Mike Clarke & Phil Wiffen | 2012 | Download PDF

The Cochrane Collaboration is the world’s largest organisation dedicated to the preparation and maintenance of systematic reviews of the effects of healthcare interventions (www.cochrane.org). In recent years it has expanded this role to include systematic reviews of the accuracy of diagnostic tests. The Collaboration seeks to cover all areas of health and all aspects of care, including screening, treatment, prevention and rehabilitation. The Collaboration also produces Cochrane methodology reviews, which provide a unique collection of systematic reviews of various aspects of the methods for systematic reviews and other evaluations of health and social care.

The Cochrane Collaboration has ten guiding principles:

  • Collaboration, by internally and externally fostering good communications, open decision ­making and teamwork.
  • Building on the enthusiasm of individuals, by involving and supporting people of different skills and backgrounds.
  • Avoiding duplication, by good management and co-ordination to maximise economy of effort.
  • Minimising bias, through a variety of approaches such as scientific rigour, ensuring broad participation, and avoiding conflicts of interest.
  • Keeping up to date, by a commitment to ensure that Cochrane Reviews are maintained through identification and incorporation of new evidence.
  • Striving for relevance, by promoting the assessment of healthcare interventions using outcomes that matter to people making choices in health care.
  • Promoting access, by wide dissemination of the outputs of The Cochrane Collaboration, taking advantage of strategic alliances, and by promoting appropriate prices, content and media to meet the needs of users worldwide.
  • Ensuring quality, by being open and responsive to criticism, applying advances in methodology, and developing systems for quality improvement.
  • Continuity, by ensuring that responsibility for reviews, editorial processes and key functions is maintained and renewed.
  • Enabling wide participation in the work of The Cochrane Collaboration by reducing barriers to contributing and by encouraging diversity.

The Cochrane Collaboration was established in 1993, a year after the opening of the first Cochrane Centre in the UK. This Centre was opened with support from the Research and Development Programme of the National Health Service and is now part of the National Institute for Health Research. However, within months of the opening of the UK Cochrane Centre, the Collaboration had expanded into a multinational organisation. Although a large minority of the participants are still based in the UK, there are now more than 23,000 people actively participating in its work, in over 100 countries.

Most of these people are authors working on Cochrane reviews, almost always without direct reimbursement for their efforts. They are supported by one of the 51Cochrane Review Groups that provide editorial input, and the administration and infrastructure needed to help prepare and maintain Cochrane reviews. These Groups cover specific areas of health such as pregnancy and childbirth, colorectal cancer, HIV/AIDS, skin diseases, incontinence and schizophrenia. Thirteen Cochrane Centres spread around the world provide regional assistance with training and support, and the dissemination of the findings of Cochrane reviews. There are also twelve Cochrane Methods Groups, covering issues such as applicability, information retrieval, statistics and health economics; and thirteen Cochrane Fields with broad areas of interest and expertise, such as child health, primary care and neurology. These cut across the scope of Cochrane Review Groups and help to identify people to work on reviews and to disseminate the findings. A Cochrane Consumer Network strives to promote the involvement of users of health care and services, in both the production and use of Cochrane reviews.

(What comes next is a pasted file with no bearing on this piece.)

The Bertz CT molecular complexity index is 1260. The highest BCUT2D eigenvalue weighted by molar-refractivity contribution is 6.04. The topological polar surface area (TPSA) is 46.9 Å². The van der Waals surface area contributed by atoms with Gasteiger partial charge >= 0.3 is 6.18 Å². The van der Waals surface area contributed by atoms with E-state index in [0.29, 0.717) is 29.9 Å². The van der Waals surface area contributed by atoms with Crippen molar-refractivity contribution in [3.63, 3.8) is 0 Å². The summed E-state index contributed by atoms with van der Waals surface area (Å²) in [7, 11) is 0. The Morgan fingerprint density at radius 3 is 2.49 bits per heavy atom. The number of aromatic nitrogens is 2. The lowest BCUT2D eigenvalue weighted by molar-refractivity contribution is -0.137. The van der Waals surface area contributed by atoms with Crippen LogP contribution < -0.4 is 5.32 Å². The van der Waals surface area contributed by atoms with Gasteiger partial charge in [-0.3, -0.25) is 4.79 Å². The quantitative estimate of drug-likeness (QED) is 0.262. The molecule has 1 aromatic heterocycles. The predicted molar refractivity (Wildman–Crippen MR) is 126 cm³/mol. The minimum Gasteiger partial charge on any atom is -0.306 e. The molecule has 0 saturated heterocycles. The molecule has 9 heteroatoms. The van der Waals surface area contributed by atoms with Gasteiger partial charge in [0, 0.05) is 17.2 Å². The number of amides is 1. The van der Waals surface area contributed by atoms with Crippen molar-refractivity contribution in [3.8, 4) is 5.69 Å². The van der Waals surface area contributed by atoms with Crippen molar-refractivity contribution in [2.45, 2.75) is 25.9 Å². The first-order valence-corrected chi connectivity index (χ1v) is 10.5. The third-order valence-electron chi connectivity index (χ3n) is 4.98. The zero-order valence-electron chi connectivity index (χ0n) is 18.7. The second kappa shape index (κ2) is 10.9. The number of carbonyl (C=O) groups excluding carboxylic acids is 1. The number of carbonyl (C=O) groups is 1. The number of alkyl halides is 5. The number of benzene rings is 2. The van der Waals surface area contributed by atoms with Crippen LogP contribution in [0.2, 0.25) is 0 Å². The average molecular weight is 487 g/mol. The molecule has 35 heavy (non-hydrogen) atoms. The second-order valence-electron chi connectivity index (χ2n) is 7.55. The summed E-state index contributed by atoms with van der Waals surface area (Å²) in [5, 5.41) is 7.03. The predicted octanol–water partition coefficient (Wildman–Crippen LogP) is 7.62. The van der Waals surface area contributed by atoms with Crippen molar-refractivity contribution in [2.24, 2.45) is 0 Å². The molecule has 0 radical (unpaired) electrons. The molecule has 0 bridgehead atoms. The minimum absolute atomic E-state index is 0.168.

Some Cochrane Centres have a special responsibility for the Collaboration as a whole, above and beyond their regional role. One such example is the Nordic Cochrane Centre at the Righshospitalet in Copenhagen, Denmark, which develops the Collaboration’s Information Management System (IMS). This is the software that is used to prepare and maintain Cochrane reviews and to submit them for publication. It includes Review Manager (RevMan), which is the software tool used to write Cochrane reviews and, where appropriate, to perform and display meta-analyses of the results of the included studies.

Cochrane is funded from a variety of sources including governments either directly or indirectly, not for profit agencies and academic institutions. There are clear policies on commercial sponsorship which include ‘there should be a clear barrier between the production of Cochrane reviews and any funding from commercial sources with financial interests in the conclusions of Cochrane reviews’ In practice this precludes the use of pharmaceutical and similar company funds for Cochrane activities.

Cochrane reviews are published in the Cochrane Database of Systematic Reviews, which is part of The Cochrane Library. This is an electronic publication available on the internet, for example in Wiley Interscience (www.thecochranelibrary.com) and on DVD. Cochrane reviews are indexed in Medline and included in the Thomson’s Scientific Web of Science, with an impact factor of 5.182 for 2008. When the Cochrane Database of Systematic Reviews first appeared in 1995, it contained a few dozen full reviews. This grew to 500 in 1999, 1000 in 2001, 2000 in 2004, 3000 in 2007 and 4000 in 2009. The protocols for a further 1900 reviews are published alongside this completed work, setting out the methods that will be followed. More than 400 of these protocols become full reviews each year and a few hundred of the existing reviews are updated, with a hundred or more these changing to such an extent that readers who used their findings in the past are encouraged to read them anew.